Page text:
Thus the poles ?
And, it seems, the Great Red Spot ...
I think whiter means warmer in this image.

Ann
APOD 2020 May 13: Jupiter in Infrared from Gemini
Image
https://apod.nasa.gov/apod/ap200513.html
Image Credit: International Gemini Observatory, NOIRLab, NSF, AURA; M. H. Wong (UC Berkeley) & Team;
Acknowledgment: Mahdi Zamani; Text: Alex R. Howe (NASA/USRA, Reader's History of SciFi Podcast)


"Infrared light can pass through clouds better than visible light, allowing us to see deeper, hotter layers of Jupiter's atmosphere, while the thickest clouds appear dark."

With Gemini, the equator band, which is white in visible light, is dark with Gemini in the IR, and bright again with WBB in the IR. I can't understand that?


Jupiter Poles: Hot from Solar Wind
Image

Instrument: Subaru Telescope Credit: NAOJ/NASA/JPL-Caltech


https://www.jpl.nasa.gov/images/pia2277 ... solar-wind
https://www.nature.com/articles/s41586-021-03706-w

Is this explanation plausible for the hot poles of Jupiter?
If yes. Why aren't the poles of the earth hot too?

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Re: APOD: Jupiter and Ring in Infrared from Webb (2022 Jul 20)

Post by madtom1999 » Wed Jul 20, 2022 7:59 am

Jupiter is a gas planet, Earth has an atmosphere. During aurora the top of the atmosphere is ionised and radiates - but not enough to affect the ground underneath noticeably in earth's case.

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Re: APOD: Jupiter and Ring in Infrared from Webb (2022 Jul 20)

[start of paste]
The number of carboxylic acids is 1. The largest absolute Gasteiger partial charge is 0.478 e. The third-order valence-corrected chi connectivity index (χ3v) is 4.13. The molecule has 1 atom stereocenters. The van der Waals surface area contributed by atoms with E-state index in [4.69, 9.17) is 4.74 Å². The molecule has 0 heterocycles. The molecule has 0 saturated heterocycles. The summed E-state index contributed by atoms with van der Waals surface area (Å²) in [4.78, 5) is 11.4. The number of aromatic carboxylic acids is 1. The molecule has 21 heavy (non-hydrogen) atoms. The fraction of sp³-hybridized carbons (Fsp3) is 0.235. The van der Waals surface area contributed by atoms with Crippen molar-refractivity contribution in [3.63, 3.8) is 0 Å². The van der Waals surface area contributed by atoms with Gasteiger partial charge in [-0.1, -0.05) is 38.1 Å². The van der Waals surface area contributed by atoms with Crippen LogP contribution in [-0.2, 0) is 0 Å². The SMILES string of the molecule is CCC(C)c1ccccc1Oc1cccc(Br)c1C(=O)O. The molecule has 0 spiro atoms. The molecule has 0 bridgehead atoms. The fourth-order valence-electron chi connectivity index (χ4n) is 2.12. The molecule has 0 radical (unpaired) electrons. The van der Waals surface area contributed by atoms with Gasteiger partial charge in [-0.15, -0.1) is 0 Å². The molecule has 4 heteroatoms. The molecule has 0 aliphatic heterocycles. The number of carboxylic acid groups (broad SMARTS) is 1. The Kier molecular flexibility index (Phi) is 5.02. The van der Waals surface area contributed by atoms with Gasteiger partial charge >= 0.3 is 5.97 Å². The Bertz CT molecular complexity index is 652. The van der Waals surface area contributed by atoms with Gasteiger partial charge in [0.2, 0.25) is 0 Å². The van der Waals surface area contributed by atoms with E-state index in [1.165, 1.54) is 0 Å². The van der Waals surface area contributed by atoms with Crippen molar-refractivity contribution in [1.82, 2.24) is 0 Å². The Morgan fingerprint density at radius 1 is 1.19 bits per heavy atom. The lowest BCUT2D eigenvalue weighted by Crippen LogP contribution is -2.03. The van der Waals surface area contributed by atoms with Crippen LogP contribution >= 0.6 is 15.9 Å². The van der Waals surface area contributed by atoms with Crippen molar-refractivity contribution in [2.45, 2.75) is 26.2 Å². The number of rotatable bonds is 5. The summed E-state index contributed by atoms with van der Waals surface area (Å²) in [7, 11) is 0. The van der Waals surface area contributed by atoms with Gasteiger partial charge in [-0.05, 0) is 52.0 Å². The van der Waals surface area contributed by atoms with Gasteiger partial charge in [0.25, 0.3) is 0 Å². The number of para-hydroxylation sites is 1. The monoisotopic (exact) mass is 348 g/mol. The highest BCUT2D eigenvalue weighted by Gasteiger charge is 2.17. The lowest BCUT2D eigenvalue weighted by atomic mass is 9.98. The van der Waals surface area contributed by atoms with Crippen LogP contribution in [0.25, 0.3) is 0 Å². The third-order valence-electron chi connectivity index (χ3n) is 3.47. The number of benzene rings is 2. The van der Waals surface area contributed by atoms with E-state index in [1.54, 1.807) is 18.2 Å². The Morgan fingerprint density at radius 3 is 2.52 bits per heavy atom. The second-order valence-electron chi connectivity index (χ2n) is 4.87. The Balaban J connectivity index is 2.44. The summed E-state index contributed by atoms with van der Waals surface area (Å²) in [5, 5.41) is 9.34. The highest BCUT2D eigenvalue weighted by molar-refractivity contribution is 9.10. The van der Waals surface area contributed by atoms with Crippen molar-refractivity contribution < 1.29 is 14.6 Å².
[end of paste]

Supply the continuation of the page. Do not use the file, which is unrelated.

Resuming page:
Post by JohnD » Wed Jul 20, 2022 9:16 am

That the Great Red Spot is hotter than anything else on Jupiter might be expected - it's a welling up from deeper layers. But why are the Poles hotter?
John

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Re: APOD: Jupiter and Ring in Infrared from Webb (2022 Jul 20)

Post by AVAO » Wed Jul 20, 2022 10:28 am

JohnD wrote: Wed Jul 20, 2022 9:16 am ....That the Great Red Spot is hotter than anything else on Jupiter might be expected - it's a welling up from deeper layers. ...
Image
Credit: International Gemini Observatory/NOIRLab/NSF/AURA

Comment to the picture: " In the image warmer areas appear bright, including four large hot spots that appear in a row just north of the equator. South of the equator, the oval-shaped and cloud-covered Great Red Spot appears dark."

https://noirlab.edu/public/images/noirlab2116a/

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Re: APOD: Jupiter and Ring in Infrared from Webb (2022 Jul 20)

Post by rstevenson » Wed Jul 20, 2022 10:41 am

Today’s APOD has a gauzy curtain of white over it. What is that? Presumably an image artifact, but I haven’t seen it in other JWST images.

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Re: APOD: Jupiter and Ring in Infrared from Webb (2022 Jul 20)

Post by Locutus76 » Wed Jul 20, 2022 10:56 am

JohnD wrote: Wed Jul 20, 2022 9:16 am That the Great Red Spot is hotter than anything else on Jupiter might be expected - it's a welling up from deeper layers. But why are the Poles hotter?
John
I’m just guessing, but maybe Jupiter’s much stronger magnetic fields create more friction between particles near the poles, and thus more heat?